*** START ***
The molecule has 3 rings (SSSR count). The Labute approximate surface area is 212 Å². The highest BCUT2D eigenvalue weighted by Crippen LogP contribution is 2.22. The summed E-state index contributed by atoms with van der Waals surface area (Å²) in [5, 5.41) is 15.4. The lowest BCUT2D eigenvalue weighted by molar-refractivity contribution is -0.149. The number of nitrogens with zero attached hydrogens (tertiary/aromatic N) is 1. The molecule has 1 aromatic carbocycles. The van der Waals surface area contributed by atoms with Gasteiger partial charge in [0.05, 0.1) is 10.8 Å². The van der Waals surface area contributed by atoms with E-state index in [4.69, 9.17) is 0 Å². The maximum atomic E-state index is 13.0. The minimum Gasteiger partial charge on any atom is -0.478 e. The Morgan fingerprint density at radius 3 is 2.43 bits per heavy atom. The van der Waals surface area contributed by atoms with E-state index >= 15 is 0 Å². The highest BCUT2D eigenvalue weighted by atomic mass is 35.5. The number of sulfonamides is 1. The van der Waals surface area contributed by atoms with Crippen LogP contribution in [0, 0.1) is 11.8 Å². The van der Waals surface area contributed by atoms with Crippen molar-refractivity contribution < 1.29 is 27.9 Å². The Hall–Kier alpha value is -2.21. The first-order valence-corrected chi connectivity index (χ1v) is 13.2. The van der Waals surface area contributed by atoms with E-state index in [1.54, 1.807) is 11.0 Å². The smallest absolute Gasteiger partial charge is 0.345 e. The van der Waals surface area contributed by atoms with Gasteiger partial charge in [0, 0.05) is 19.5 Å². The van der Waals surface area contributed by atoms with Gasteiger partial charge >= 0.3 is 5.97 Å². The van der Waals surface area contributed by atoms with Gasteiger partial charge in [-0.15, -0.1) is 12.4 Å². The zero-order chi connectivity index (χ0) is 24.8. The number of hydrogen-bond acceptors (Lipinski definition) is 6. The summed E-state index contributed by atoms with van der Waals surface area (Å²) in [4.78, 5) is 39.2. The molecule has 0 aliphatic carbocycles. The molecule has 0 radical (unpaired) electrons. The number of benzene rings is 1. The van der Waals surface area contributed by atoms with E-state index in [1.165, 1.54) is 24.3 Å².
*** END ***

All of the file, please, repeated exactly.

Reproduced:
The molecule has 3 rings (SSSR count). The Labute approximate surface area is 212 Å². The highest BCUT2D eigenvalue weighted by Crippen LogP contribution is 2.22. The summed E-state index contributed by atoms with van der Waals surface area (Å²) in [5, 5.41) is 15.4. The lowest BCUT2D eigenvalue weighted by molar-refractivity contribution is -0.149. The number of nitrogens with zero attached hydrogens (tertiary/aromatic N) is 1. The molecule has 1 aromatic carbocycles. The van der Waals surface area contributed by atoms with Gasteiger partial charge in [0.05, 0.1) is 10.8 Å². The van der Waals surface area contributed by atoms with E-state index in [4.69, 9.17) is 0 Å². The maximum atomic E-state index is 13.0. The minimum Gasteiger partial charge on any atom is -0.478 e. The Morgan fingerprint density at radius 3 is 2.43 bits per heavy atom. The van der Waals surface area contributed by atoms with E-state index >= 15 is 0 Å². The highest BCUT2D eigenvalue weighted by atomic mass is 35.5. The number of sulfonamides is 1. The van der Waals surface area contributed by atoms with Crippen LogP contribution in [0, 0.1) is 11.8 Å². The van der Waals surface area contributed by atoms with Crippen molar-refractivity contribution < 1.29 is 27.9 Å². The Hall–Kier alpha value is -2.21. The first-order valence-corrected chi connectivity index (χ1v) is 13.2. The van der Waals surface area contributed by atoms with E-state index in [1.54, 1.807) is 11.0 Å². The smallest absolute Gasteiger partial charge is 0.345 e. The van der Waals surface area contributed by atoms with Gasteiger partial charge in [0, 0.05) is 19.5 Å². The van der Waals surface area contributed by atoms with Gasteiger partial charge >= 0.3 is 5.97 Å². The van der Waals surface area contributed by atoms with Gasteiger partial charge in [-0.15, -0.1) is 12.4 Å². The zero-order chi connectivity index (χ0) is 24.8. The number of hydrogen-bond acceptors (Lipinski definition) is 6. The summed E-state index contributed by atoms with van der Waals surface area (Å²) in [4.78, 5) is 39.2. The molecule has 0 aliphatic carbocycles. The molecule has 0 radical (unpaired) electrons. The number of benzene rings is 1. The van der Waals surface area contributed by atoms with E-state index in [1.165, 1.54) is 24.3 Å².